This is the test of whether we can be content in our complacency. Here’s why.
In 2010, a tax filer required an annual income of $201,400 to be in the top 1%. This was 37% higher than the threshold value of $147,500 in 1982, when the data series began. (All dollar figures in this text are expressed in 2010 constant dollars.)
The income gap between the top 1% and the rest of filers has widened over time. In 1982, the median income of the top 1% of filers was $191,600. This was seven times higher than the median income of $28,000 for the other 99% of filers.
By 2010, the median income of the top 1% of filers increased to $283,400, about 10 times higher than the median income of $28,400 for the rest.
Statscan knows things. The 1% used to make 7x what the rest of us did, and now they make 10x what we do. What we as a society do with this information is up to us.
And our lacklustre employee, Mr. Stephen Harper, has exacerbated this growing inequality by finding clever ways for the rich to pay less taxes:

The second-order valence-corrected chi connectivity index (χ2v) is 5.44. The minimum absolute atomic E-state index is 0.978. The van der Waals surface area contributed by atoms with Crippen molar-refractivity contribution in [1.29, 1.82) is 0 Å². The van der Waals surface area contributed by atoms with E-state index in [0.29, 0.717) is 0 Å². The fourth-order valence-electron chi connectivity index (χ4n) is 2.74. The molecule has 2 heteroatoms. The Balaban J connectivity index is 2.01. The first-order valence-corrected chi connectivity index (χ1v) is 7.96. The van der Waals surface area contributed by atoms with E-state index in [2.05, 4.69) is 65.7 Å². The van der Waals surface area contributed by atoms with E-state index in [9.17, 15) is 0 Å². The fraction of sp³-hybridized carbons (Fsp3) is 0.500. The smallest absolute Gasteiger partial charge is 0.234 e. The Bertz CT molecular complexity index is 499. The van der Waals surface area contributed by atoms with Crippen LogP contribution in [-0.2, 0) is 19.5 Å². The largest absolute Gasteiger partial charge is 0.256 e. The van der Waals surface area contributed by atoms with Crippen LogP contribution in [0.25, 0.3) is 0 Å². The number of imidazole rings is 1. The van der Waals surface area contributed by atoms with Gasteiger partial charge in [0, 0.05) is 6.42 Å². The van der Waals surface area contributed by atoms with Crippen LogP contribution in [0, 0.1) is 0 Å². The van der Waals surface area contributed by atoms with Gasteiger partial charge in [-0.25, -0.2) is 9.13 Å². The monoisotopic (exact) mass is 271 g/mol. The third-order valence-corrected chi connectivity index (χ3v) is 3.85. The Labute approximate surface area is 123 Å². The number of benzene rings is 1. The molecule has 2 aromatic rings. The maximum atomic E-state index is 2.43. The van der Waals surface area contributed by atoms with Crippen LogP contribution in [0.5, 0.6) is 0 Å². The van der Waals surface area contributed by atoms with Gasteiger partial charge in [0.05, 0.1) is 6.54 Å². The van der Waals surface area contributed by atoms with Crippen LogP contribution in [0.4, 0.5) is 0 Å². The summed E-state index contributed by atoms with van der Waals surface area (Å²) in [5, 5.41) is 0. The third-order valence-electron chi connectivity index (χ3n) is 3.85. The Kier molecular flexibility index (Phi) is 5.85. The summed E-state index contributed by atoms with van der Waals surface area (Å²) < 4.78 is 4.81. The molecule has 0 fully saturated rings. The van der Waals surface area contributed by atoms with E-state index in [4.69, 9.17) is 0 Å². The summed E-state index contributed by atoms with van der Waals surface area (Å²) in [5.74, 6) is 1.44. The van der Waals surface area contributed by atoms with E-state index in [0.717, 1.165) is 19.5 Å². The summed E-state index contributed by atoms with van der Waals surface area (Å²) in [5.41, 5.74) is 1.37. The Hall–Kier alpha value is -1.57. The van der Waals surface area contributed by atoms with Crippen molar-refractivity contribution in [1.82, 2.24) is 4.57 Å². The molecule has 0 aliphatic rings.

In 1982, the richest 1% of filers paid 13.4% of federal and provincial or territorial income taxes. This proportion rose steadily to a peak of 23.3% in 2007, then slipped to 21.2% in 2010. The share of income taxes paid by the rest of all tax filers fell from 86.6% in 1982 to 78.8% in 2010.
We must stop the Conservative Party from defunding our government and aggravating the crises they and the previous Liberals started.
Or, we can just sit back and watch our economic existence continue to become more precarious. And whine a bit. But mostly suffer, especially those on the economic edges.
It’s your choice!